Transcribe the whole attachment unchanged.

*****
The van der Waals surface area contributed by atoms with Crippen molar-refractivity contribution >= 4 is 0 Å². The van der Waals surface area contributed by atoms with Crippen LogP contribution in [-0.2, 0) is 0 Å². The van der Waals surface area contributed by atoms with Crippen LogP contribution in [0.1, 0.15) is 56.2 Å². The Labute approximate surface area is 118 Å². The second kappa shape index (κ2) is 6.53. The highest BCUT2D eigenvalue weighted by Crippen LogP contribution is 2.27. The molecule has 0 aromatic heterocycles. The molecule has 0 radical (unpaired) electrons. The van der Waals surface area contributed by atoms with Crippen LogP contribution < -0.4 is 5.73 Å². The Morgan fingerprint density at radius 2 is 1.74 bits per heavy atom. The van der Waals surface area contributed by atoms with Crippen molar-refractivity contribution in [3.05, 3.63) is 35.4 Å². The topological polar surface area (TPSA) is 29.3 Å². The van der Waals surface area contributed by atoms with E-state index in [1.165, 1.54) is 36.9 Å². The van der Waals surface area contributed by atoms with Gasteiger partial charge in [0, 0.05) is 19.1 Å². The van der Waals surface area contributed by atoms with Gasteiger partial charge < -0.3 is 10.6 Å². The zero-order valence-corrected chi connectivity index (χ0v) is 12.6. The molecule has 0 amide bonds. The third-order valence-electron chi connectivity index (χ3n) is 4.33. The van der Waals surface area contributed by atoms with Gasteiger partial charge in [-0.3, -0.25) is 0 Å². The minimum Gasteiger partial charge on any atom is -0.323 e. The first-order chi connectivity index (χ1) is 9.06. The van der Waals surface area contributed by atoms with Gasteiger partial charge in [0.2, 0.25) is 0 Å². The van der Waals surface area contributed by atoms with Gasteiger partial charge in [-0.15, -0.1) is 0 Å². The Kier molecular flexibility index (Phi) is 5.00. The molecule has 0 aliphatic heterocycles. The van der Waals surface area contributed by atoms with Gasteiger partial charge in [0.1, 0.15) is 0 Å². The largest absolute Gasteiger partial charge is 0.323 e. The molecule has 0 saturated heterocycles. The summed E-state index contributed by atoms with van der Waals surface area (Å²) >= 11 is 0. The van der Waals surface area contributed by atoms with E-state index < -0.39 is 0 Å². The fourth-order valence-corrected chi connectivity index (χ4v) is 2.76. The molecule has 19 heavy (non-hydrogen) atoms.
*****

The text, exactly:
The van der Waals surface area contributed by atoms with Crippen molar-refractivity contribution >= 4 is 0 Å². The van der Waals surface area contributed by atoms with Crippen LogP contribution in [-0.2, 0) is 0 Å². The van der Waals surface area contributed by atoms with Crippen LogP contribution in [0.1, 0.15) is 56.2 Å². The Labute approximate surface area is 118 Å². The second kappa shape index (κ2) is 6.53. The highest BCUT2D eigenvalue weighted by Crippen LogP contribution is 2.27. The molecule has 0 aromatic heterocycles. The molecule has 0 radical (unpaired) electrons. The van der Waals surface area contributed by atoms with Crippen LogP contribution < -0.4 is 5.73 Å². The Morgan fingerprint density at radius 2 is 1.74 bits per heavy atom. The van der Waals surface area contributed by atoms with Crippen molar-refractivity contribution in [3.05, 3.63) is 35.4 Å². The topological polar surface area (TPSA) is 29.3 Å². The van der Waals surface area contributed by atoms with E-state index in [1.165, 1.54) is 36.9 Å². The van der Waals surface area contributed by atoms with Gasteiger partial charge in [0, 0.05) is 19.1 Å². The van der Waals surface area contributed by atoms with Gasteiger partial charge < -0.3 is 10.6 Å². The zero-order valence-corrected chi connectivity index (χ0v) is 12.6. The molecule has 0 amide bonds. The third-order valence-electron chi connectivity index (χ3n) is 4.33. The van der Waals surface area contributed by atoms with Gasteiger partial charge in [-0.3, -0.25) is 0 Å². The minimum Gasteiger partial charge on any atom is -0.323 e. The first-order chi connectivity index (χ1) is 9.06. The van der Waals surface area contributed by atoms with Gasteiger partial charge in [0.2, 0.25) is 0 Å². The van der Waals surface area contributed by atoms with Gasteiger partial charge in [-0.15, -0.1) is 0 Å². The Kier molecular flexibility index (Phi) is 5.00. The molecule has 0 aliphatic heterocycles. The van der Waals surface area contributed by atoms with Gasteiger partial charge in [0.1, 0.15) is 0 Å². The largest absolute Gasteiger partial charge is 0.323 e. The molecule has 0 saturated heterocycles. The summed E-state index contributed by atoms with van der Waals surface area (Å²) >= 11 is 0. The van der Waals surface area contributed by atoms with E-state index < -0.39 is 0 Å². The fourth-order valence-corrected chi connectivity index (χ4v) is 2.76. The molecule has 19 heavy (non-hydrogen) atoms.